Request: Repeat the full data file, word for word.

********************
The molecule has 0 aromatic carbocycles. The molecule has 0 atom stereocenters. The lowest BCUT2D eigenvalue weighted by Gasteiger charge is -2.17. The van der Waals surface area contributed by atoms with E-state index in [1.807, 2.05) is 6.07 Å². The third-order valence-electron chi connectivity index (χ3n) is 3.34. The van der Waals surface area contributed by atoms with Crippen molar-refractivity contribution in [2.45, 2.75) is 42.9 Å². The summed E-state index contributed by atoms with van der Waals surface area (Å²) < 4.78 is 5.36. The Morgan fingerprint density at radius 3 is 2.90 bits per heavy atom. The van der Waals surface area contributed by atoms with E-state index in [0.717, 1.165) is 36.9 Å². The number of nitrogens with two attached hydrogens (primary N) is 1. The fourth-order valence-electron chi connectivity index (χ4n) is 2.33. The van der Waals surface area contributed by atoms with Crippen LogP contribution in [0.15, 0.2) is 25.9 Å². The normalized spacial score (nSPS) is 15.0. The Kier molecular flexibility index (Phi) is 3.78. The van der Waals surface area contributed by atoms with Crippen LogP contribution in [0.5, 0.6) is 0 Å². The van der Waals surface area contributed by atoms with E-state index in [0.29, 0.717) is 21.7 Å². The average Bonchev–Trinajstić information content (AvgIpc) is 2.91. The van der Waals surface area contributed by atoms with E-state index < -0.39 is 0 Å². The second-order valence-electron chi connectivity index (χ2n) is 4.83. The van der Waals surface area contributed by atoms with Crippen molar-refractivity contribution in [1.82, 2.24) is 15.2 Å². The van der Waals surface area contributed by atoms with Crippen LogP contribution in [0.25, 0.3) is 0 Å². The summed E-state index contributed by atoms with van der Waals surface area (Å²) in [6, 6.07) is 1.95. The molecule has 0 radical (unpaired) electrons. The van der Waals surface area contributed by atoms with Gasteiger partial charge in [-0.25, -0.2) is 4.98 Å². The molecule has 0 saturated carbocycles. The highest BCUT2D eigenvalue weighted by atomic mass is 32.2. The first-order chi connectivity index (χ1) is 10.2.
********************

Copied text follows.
The molecule has 0 aromatic carbocycles. The molecule has 0 atom stereocenters. The lowest BCUT2D eigenvalue weighted by Gasteiger charge is -2.17. The van der Waals surface area contributed by atoms with E-state index in [1.807, 2.05) is 6.07 Å². The third-order valence-electron chi connectivity index (χ3n) is 3.34. The van der Waals surface area contributed by atoms with Crippen molar-refractivity contribution in [2.45, 2.75) is 42.9 Å². The summed E-state index contributed by atoms with van der Waals surface area (Å²) < 4.78 is 5.36. The Morgan fingerprint density at radius 3 is 2.90 bits per heavy atom. The van der Waals surface area contributed by atoms with E-state index in [0.717, 1.165) is 36.9 Å². The number of nitrogens with two attached hydrogens (primary N) is 1. The fourth-order valence-electron chi connectivity index (χ4n) is 2.33. The van der Waals surface area contributed by atoms with Crippen LogP contribution in [0.15, 0.2) is 25.9 Å². The normalized spacial score (nSPS) is 15.0. The Kier molecular flexibility index (Phi) is 3.78. The van der Waals surface area contributed by atoms with Crippen LogP contribution in [0.5, 0.6) is 0 Å². The van der Waals surface area contributed by atoms with E-state index in [0.29, 0.717) is 21.7 Å². The average Bonchev–Trinajstić information content (AvgIpc) is 2.91. The van der Waals surface area contributed by atoms with E-state index < -0.39 is 0 Å². The second-order valence-electron chi connectivity index (χ2n) is 4.83. The van der Waals surface area contributed by atoms with Crippen molar-refractivity contribution in [1.82, 2.24) is 15.2 Å². The van der Waals surface area contributed by atoms with Crippen LogP contribution in [0.25, 0.3) is 0 Å². The summed E-state index contributed by atoms with van der Waals surface area (Å²) in [6, 6.07) is 1.95. The molecule has 0 radical (unpaired) electrons. The van der Waals surface area contributed by atoms with Gasteiger partial charge in [-0.25, -0.2) is 4.98 Å². The molecule has 0 saturated carbocycles. The highest BCUT2D eigenvalue weighted by atomic mass is 32.2. The first-order chi connectivity index (χ1) is 10.2.